Receiving prying questions or downright mean comments about a visible skin condition can be particularly painful. But artist Peter DeVito’s latest project is an attempt to normalize common skin conditions—including albinism, vitiligo, and alopecia—and celebrate people with all types of skin.
DeVito, a student at the Fashion Institute of Technology, previously got attention in January for his photo series that normalizes acne. He tells SELF that his acne series actually led to his latest project. “After posting my unretouched acne images on social media, I received numerous messages from people with albinism, vitiligo, freckles, and birthmarks asking me to make work that they could relate to,” he says.
To find models, he scouted on Instagram, reached out to modeling agencies, and asked friends if they knew of anyone who might be interested in the project. While DeVito created his photo series to teach others about skin diversity, he says it’s been a learning experience for him, too. “I learned that things can only define you if you let them,” he explains.
- 1 DeVito’s project calls out some hurtful comments that his models have heard in the past by placing them directly on the models’ faces—and his subjects had the opportunity to write responses to these remarks.
- 2 As SELF wrote previously, having a visible skin condition can be an emotionally exhausting experience thanks to others’ uniformed or insensitive comments. But your health isn’t actually anyone else’s business, and your skin is beautiful the way it is.
DeVito’s project calls out some hurtful comments that his models have heard in the past by placing them directly on the models’ faces—and his subjects had the opportunity to write responses to these remarks.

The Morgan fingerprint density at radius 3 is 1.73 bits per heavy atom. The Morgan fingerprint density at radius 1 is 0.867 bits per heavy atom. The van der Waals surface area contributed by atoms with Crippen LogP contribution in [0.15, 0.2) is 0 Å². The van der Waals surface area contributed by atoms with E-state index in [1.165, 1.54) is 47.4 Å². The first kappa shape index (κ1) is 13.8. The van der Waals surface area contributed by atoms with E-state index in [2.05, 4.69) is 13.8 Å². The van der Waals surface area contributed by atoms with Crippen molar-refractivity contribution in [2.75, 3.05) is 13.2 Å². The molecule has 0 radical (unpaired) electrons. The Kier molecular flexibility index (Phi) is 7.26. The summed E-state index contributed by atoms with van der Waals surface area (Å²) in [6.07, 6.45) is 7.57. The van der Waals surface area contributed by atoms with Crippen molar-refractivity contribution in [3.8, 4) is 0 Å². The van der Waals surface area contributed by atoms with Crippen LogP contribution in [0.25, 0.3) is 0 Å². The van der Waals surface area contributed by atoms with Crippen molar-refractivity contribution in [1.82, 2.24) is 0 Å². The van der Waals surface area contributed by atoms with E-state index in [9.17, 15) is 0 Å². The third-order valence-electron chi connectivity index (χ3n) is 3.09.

Diandra Forrest has albinism, a condition that results in little or no production of melanin, the pigment that helps determine the color of your skin, hair, and eyes, per the Mayo Clinic.
The comment on her face reads, “Are you a ghost?” In her response, Forrest says that “regardless of my skin, I am black.” Her condition affects her appearance, she says, but she’s more than that.
The face of Amy Deanna, who has vitiligo, can be seen overlaid with the shocking comment, “No one will marry you with that skin.” Amy wrote in her accompanying message that she’d be “OK with that” if she never gets married because of her skin. “Having vitiligo has taught me so much about myself and what ‘beauty’ actually is,” she said. “I love myself despite vitiligo and if you can’t, then you don’t deserve me. I will never apologize for being me.”
Vitiligo, a condition that causes the cells that produce melanin die or stop functioning, can result in the loss of skin color in blotches. And, while it can happen to anyone of any skin color, it’s more noticeable in people with darker skin. Vitiligo isn’t painful, but the white or light-colored patches are very sun-sensitive and can easily be sunburned, Gary Goldenberg, M.D., assistant clinical professor of dermatology at the Icahn School of Medicine at Mount Sinai in New York City, tells SELF.
Bice, who has alopecia, says he’s often asked, “Why are you bald?”
“The reason I’m bald has nothing to do with who I am as a person,” he wrote. “Why am I bald, you ask? Let me ask you this. Who raised you to have zero manners? I have a genetic disorder. That’s really none of your fucking business though.”
Alopecia refers to really any type of hair loss. But when most people talk about alopecia, they mean alopecia areata, which is patchy hair loss caused by an autoimmune abnormality. In some people, alopecia areata progresses to alopecia totalis (which causes someone to lose all the hair on their scalp) or alopecia universalis (which causes a person to lose hair all over their body), according to the American Academy of Dermatologists (AAD).
As SELF wrote previously, having a visible skin condition can be an emotionally exhausting experience thanks to others’ uniformed or insensitive comments. But your health isn’t actually anyone else’s business, and your skin is beautiful the way it is.
Thankfully, DeVito says the feedback he’s received about this project has been largely positive. “I hope that doing this project will make people realize that we need more models with diverse skin,” he says. “The more models people see with different complexions, the more normal skin conditions will become.”